From The New Palgrave Dictionary of Economics: "Simons’ central theme was stated in the title of his first writing to attract attention, a 1934 pamphlet: ‘A positive Program for Laissez Faire: Some Proposals for a Liberal Economic Policy.’ The conjunction of the words ‘positive’ and ‘laissez faire’ set him apart from both the conventional conservatives of his time and the conventional liberals (in the American sense of interventionists). Simons visualized a division of labour between the government and the markets. The market would determine what gets produced, how and for whom. The government would be responsible for maintaining overall stability, for keeping the market competitive and for avoiding extremes in the distribution of income. This system would preserve liberty by preventing concentration of power, and liberty is the primary virtue, followed closely by equality."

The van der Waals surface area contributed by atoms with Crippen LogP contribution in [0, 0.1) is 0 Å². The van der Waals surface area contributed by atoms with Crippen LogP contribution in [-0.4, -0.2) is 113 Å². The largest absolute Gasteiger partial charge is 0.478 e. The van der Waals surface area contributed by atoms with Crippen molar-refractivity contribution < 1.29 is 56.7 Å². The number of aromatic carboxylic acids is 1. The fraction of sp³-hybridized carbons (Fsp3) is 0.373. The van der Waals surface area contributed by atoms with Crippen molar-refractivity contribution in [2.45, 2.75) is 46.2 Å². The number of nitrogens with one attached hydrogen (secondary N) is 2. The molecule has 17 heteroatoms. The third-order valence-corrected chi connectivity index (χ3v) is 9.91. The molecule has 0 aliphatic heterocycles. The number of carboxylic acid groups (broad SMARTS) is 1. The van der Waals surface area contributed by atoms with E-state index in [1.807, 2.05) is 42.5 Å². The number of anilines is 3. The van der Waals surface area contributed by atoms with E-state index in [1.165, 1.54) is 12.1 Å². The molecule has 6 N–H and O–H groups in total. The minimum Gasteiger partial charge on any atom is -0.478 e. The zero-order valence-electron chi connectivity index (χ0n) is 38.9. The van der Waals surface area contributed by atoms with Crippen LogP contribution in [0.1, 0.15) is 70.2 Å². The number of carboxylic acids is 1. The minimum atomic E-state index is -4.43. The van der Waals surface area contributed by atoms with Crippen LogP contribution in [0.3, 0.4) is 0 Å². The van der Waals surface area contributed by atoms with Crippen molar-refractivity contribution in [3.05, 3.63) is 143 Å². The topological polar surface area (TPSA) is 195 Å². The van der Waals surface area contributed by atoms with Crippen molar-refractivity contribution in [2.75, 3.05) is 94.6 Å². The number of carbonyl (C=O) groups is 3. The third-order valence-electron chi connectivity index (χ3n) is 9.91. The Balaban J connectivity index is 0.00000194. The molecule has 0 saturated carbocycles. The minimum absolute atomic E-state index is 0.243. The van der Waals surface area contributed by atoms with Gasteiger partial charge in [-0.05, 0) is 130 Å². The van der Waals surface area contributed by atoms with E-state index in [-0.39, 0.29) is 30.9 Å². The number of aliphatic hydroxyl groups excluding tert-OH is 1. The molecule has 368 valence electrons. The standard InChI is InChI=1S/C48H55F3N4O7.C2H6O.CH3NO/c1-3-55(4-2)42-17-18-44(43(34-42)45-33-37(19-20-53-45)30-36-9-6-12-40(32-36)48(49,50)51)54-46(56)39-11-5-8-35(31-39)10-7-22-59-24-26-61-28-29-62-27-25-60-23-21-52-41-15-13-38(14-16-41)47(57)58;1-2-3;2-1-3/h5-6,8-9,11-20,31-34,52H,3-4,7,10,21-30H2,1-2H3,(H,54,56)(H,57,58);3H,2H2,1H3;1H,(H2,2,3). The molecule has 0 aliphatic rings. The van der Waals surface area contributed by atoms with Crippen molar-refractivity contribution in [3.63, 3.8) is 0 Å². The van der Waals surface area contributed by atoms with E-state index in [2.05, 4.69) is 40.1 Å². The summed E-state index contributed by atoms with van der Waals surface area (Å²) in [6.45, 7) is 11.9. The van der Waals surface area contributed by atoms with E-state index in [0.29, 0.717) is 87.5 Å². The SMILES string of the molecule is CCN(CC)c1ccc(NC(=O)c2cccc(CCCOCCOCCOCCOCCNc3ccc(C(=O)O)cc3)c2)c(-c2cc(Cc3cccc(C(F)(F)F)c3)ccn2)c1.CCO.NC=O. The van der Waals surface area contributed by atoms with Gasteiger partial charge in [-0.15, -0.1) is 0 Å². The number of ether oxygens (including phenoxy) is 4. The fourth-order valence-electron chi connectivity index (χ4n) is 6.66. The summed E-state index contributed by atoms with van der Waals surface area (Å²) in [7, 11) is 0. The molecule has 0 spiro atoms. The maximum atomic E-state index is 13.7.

Dr. Simons was a great economist, intellectual, statesman, and superb writer. I will let his words speak for themselves.
"It is this danger of substituting authorities for rules which especially deserves attention among students of money. There are, of course, many special responsibilities which may wisely be delegated to administrative authorities with substantial discretionary power; health authorities, for example, cannot well be limited narrowly in their activities by legislative prescriptions. The expedient must be invoked sparingly, however, if democratic institutions are to be preserved; and it is utterly inappropriate in the money field. An enterprise system cannot function effectively in the face of extreme uncertainty as to the action of monetary authorities or, for that matter, as to monetary legislation. We must avoid a situation where every business venture becomes largely a speculation on the future of monetary policy. In the past, governments have grossly neglected their positive responsibility of controlling the currency; private initiative has been allowed too much freedom in determining the character of our financial structure and in directing changes in the quantity of money and money substitutes. On this point there is now little disagreement. In our search for solutions of this problem, however, we seem largely to have lost sight of the essential point, namely, that definite, stable, legislative rules of the game as to money are of paramount importance to the survival of a system based on freedom of enterprise."